TEI with light markup

March 14th, 2013 Paul Flo Williams Comments off

After preparing ebooks for years with HTML and getting frustrated with a morass of divs and spans with classes, I’ve decided to experiment with preparing texts in the vocabulary of the Text Encoding Initiative. Conversion to XHTML for web, EPUB and Kindle formats will be taken care of by some scripts, which may be XSLT later, but for now are Perl scripts.

As I’m preparing books from OCRed scans, I’d like to keep my marked-up text as close as possible to the original layout of the printed book, because it helps me spot errors. I’ve recently made two major leaps forward that allow me to work through and correct text a lot faster.

The first one is to keep all of the end of line hyphens intact, not even changing them to indicate “hard” or “soft” hyphens. The TEI to XHTML script takes care of removing or keeping all hyphens by using a spell checker. I’m using the Perl module Text::Hunspell, which can not only use multiple dictionaries (essential when recent works contain words in English, French, German, Latin and Hindi), but also a book-specific dictionary containing proper names and unusual or archaic words.

The second speed-up concerns quotation marks. Most quotation marks are removed from the text entirely, and replaced by one of the TEI elements <q> or <soCalled>. The remaining quote marks are all apostrophes, and they are retained as the ASCII single quote character, because they can be unambiguously changed to the Unicode right single quote U+2019 by the script. Quote marks will be produced for the other elements (doubles and singles, nested as required) by the script.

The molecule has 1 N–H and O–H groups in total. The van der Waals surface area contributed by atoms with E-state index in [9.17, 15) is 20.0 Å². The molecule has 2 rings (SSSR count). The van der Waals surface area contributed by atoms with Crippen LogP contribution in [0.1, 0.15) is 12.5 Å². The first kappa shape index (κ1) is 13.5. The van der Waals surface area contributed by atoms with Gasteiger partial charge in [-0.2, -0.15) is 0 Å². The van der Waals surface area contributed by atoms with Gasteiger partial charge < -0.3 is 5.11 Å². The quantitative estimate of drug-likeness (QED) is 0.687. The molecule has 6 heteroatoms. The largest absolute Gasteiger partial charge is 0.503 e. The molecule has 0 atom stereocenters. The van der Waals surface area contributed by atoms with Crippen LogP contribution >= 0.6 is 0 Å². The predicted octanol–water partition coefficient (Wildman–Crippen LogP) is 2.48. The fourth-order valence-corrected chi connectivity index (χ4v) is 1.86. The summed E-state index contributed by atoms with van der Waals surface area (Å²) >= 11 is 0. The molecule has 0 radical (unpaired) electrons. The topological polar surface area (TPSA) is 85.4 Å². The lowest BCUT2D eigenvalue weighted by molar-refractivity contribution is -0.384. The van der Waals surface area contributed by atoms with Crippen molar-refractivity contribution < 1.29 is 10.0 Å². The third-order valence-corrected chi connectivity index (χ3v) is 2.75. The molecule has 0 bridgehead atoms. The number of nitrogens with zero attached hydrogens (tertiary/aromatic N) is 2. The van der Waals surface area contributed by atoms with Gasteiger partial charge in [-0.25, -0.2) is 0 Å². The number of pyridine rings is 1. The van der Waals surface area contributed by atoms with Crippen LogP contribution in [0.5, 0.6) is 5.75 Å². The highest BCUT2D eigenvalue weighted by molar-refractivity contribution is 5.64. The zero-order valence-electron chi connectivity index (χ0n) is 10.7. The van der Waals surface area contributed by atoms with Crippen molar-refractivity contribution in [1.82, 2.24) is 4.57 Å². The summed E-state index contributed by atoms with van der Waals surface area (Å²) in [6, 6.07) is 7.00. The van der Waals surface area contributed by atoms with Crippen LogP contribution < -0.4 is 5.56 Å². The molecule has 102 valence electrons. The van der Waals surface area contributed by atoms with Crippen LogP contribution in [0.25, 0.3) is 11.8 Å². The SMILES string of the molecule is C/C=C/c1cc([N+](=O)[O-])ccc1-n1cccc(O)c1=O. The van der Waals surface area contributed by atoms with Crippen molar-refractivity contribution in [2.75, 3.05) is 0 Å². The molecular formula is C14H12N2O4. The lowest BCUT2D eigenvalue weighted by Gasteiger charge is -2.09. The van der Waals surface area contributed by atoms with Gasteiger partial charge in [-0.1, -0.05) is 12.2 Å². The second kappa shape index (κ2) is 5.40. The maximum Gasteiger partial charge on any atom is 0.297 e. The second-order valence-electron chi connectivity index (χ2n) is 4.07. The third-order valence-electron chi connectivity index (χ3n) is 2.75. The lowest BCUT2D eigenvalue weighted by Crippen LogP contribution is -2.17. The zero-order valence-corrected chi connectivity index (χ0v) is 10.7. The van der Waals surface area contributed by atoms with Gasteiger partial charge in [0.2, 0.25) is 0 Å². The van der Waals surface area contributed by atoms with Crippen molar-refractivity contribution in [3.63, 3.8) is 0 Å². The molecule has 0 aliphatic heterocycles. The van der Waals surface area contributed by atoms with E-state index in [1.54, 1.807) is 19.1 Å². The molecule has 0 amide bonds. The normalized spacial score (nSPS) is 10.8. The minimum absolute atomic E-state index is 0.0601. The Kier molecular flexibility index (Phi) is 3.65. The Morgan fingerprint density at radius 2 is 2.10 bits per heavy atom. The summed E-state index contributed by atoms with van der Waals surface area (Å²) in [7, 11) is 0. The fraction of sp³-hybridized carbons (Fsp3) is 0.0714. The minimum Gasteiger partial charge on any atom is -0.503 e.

There’s a lot more work to do, but I’ve put the results of some experiments online so I can test reading through them. So far, I’ve put up two of Charles E. Pearce’s works, A Star of the East and Dragged from the Dark!. The sources for those aren’t online yet, but I’ll put them up shortly.

Categories: Ebooks Tags:

A “Sensation” Diver in Jeopardy

November 16th, 2012 Paul Flo Williams Comments off

I’ve been having fun searching the British Newspaper Archive and came up with this snippet about the Brighton Chain Pier, originally from the Brighton Guardian, but reproduced in the Kentish Gazette of Tuesday 10 September 1867.

A “Sensation” Diver in Jeopardy.—A certain “Professor” Worthington, a young man who announces himself as a “sensation” and “star” diver, has recently been making “terrific plunges” from the head of the Brighton Chain Pier. He jumps from a height of between 100 and 130 feet, and, turning completely over as he falls, enters the water (professedly) head first. But those who have seen the “professor” aver that he does not always do so; and, of course, the shock of falling flat on the water from such a height would be of the most severe character. The correspondent of a contemporary alleges that on one occasion the “professor’s” face was swollen and discoloured from contact with the water,—no doubt, from the diver having entered the sea in a manner which did not give him the protection of his arms as a “cutwater.” On Saturday week he, oddly enough, advertised his “last sensation dive,” and an immense concourse of people assembled to witness it. The hour for the jump to be made was fixed for six, but it was three-quarters of an hour later before the “professor” was ready. It was then nearly dead low water of spring-tides, and it is said that because this was the case the “professor” determined to throw himself full length on the water. Either excessive ignorance or rashness must have dictated such a resolve, and the result was what might have been expected. Almost before he seemed lost to sight in the eddy of the plunge the diver appeared again floating “like a log” in the water, his head underneath. The boat which is always in attendance at once rowed to him, and on being pulled in he was found to be thoroughly insensible. He was treated as well as the circumstances would allow, and on being put upon the pier soon recovered sufficient strength to be able to walk with assistance. We have heard that his face was again injured. The water at the pier head, when his jump was made, was only about seven feet deep; but we cannot say whether “Professor” Worthington received his injuries from the concussion with the surface or from striking the bottom. In either case he could not apparently discern the evident danger.—Brighton Guardian